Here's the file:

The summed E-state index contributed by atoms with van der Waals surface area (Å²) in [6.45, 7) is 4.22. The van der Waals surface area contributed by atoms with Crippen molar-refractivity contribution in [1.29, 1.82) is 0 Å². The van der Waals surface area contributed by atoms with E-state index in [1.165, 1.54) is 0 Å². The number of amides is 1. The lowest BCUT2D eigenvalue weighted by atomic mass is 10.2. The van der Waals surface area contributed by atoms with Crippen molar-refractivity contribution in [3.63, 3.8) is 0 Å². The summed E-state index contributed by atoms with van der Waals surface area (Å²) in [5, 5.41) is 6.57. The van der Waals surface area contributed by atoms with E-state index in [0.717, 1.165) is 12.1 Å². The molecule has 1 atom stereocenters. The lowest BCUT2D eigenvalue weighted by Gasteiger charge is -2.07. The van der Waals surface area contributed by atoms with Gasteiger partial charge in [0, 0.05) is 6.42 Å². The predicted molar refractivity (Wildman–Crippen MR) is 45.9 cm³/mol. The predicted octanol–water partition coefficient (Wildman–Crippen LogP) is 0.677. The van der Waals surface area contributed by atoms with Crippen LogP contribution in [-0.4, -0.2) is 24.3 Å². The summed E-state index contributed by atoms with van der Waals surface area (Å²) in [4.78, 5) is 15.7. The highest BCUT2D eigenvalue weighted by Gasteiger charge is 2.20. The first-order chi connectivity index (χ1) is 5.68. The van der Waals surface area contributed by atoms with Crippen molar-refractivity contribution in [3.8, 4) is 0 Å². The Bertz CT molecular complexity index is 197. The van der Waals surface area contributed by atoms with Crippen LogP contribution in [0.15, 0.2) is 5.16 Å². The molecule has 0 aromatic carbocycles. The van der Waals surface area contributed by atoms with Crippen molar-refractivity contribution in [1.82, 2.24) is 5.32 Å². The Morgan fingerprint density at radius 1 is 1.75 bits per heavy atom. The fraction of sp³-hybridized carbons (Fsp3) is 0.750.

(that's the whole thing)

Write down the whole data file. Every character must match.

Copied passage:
The summed E-state index contributed by atoms with van der Waals surface area (Å²) in [6.45, 7) is 4.22. The van der Waals surface area contributed by atoms with Crippen molar-refractivity contribution in [1.29, 1.82) is 0 Å². The van der Waals surface area contributed by atoms with E-state index in [1.165, 1.54) is 0 Å². The number of amides is 1. The lowest BCUT2D eigenvalue weighted by atomic mass is 10.2. The van der Waals surface area contributed by atoms with Crippen molar-refractivity contribution in [3.63, 3.8) is 0 Å². The summed E-state index contributed by atoms with van der Waals surface area (Å²) in [5, 5.41) is 6.57. The van der Waals surface area contributed by atoms with E-state index in [0.717, 1.165) is 12.1 Å². The molecule has 1 atom stereocenters. The lowest BCUT2D eigenvalue weighted by Gasteiger charge is -2.07. The van der Waals surface area contributed by atoms with Gasteiger partial charge in [0, 0.05) is 6.42 Å². The predicted molar refractivity (Wildman–Crippen MR) is 45.9 cm³/mol. The predicted octanol–water partition coefficient (Wildman–Crippen LogP) is 0.677. The van der Waals surface area contributed by atoms with Crippen LogP contribution in [-0.4, -0.2) is 24.3 Å². The summed E-state index contributed by atoms with van der Waals surface area (Å²) in [4.78, 5) is 15.7. The highest BCUT2D eigenvalue weighted by Gasteiger charge is 2.20. The first-order chi connectivity index (χ1) is 5.68. The van der Waals surface area contributed by atoms with Crippen molar-refractivity contribution in [3.8, 4) is 0 Å². The Bertz CT molecular complexity index is 197. The van der Waals surface area contributed by atoms with Crippen LogP contribution in [0.15, 0.2) is 5.16 Å². The molecule has 0 aromatic carbocycles. The van der Waals surface area contributed by atoms with Crippen molar-refractivity contribution in [1.82, 2.24) is 5.32 Å². The Morgan fingerprint density at radius 1 is 1.75 bits per heavy atom. The fraction of sp³-hybridized carbons (Fsp3) is 0.750.